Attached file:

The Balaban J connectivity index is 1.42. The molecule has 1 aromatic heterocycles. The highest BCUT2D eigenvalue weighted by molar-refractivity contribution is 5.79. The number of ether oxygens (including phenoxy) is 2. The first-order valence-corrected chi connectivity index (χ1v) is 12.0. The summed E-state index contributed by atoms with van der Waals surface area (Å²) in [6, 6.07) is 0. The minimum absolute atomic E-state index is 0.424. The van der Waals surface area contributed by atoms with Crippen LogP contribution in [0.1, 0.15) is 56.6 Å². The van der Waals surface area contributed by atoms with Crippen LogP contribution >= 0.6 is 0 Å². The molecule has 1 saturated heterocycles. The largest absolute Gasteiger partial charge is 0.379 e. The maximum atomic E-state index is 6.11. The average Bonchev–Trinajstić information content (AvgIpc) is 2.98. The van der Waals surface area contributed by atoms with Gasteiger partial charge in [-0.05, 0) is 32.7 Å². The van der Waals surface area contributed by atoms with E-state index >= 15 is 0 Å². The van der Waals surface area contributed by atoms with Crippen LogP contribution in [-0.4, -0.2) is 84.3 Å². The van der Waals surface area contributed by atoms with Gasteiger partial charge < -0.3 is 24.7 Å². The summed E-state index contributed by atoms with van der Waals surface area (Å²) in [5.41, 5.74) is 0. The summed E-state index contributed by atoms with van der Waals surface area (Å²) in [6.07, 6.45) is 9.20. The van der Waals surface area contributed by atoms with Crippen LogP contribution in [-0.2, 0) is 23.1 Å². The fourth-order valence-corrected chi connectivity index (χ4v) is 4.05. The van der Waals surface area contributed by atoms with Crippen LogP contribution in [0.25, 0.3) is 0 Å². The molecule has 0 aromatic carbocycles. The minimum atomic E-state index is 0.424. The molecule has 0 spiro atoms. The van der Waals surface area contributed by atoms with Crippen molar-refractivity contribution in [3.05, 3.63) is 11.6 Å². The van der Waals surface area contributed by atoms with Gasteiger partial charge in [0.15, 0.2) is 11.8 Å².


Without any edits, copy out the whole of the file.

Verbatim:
The Balaban J connectivity index is 1.42. The molecule has 1 aromatic heterocycles. The highest BCUT2D eigenvalue weighted by molar-refractivity contribution is 5.79. The number of ether oxygens (including phenoxy) is 2. The first-order valence-corrected chi connectivity index (χ1v) is 12.0. The summed E-state index contributed by atoms with van der Waals surface area (Å²) in [6, 6.07) is 0. The minimum absolute atomic E-state index is 0.424. The van der Waals surface area contributed by atoms with Crippen LogP contribution in [0.1, 0.15) is 56.6 Å². The van der Waals surface area contributed by atoms with Crippen LogP contribution >= 0.6 is 0 Å². The molecule has 1 saturated heterocycles. The largest absolute Gasteiger partial charge is 0.379 e. The maximum atomic E-state index is 6.11. The average Bonchev–Trinajstić information content (AvgIpc) is 2.98. The van der Waals surface area contributed by atoms with Gasteiger partial charge in [-0.05, 0) is 32.7 Å². The van der Waals surface area contributed by atoms with E-state index >= 15 is 0 Å². The van der Waals surface area contributed by atoms with Crippen LogP contribution in [-0.4, -0.2) is 84.3 Å². The van der Waals surface area contributed by atoms with Gasteiger partial charge < -0.3 is 24.7 Å². The summed E-state index contributed by atoms with van der Waals surface area (Å²) in [5.41, 5.74) is 0. The summed E-state index contributed by atoms with van der Waals surface area (Å²) in [6.07, 6.45) is 9.20. The van der Waals surface area contributed by atoms with Crippen LogP contribution in [-0.2, 0) is 23.1 Å². The fourth-order valence-corrected chi connectivity index (χ4v) is 4.05. The van der Waals surface area contributed by atoms with Crippen LogP contribution in [0.25, 0.3) is 0 Å². The molecule has 0 aromatic carbocycles. The minimum atomic E-state index is 0.424. The molecule has 0 spiro atoms. The van der Waals surface area contributed by atoms with Crippen molar-refractivity contribution in [3.05, 3.63) is 11.6 Å². The van der Waals surface area contributed by atoms with Gasteiger partial charge in [0.15, 0.2) is 11.8 Å².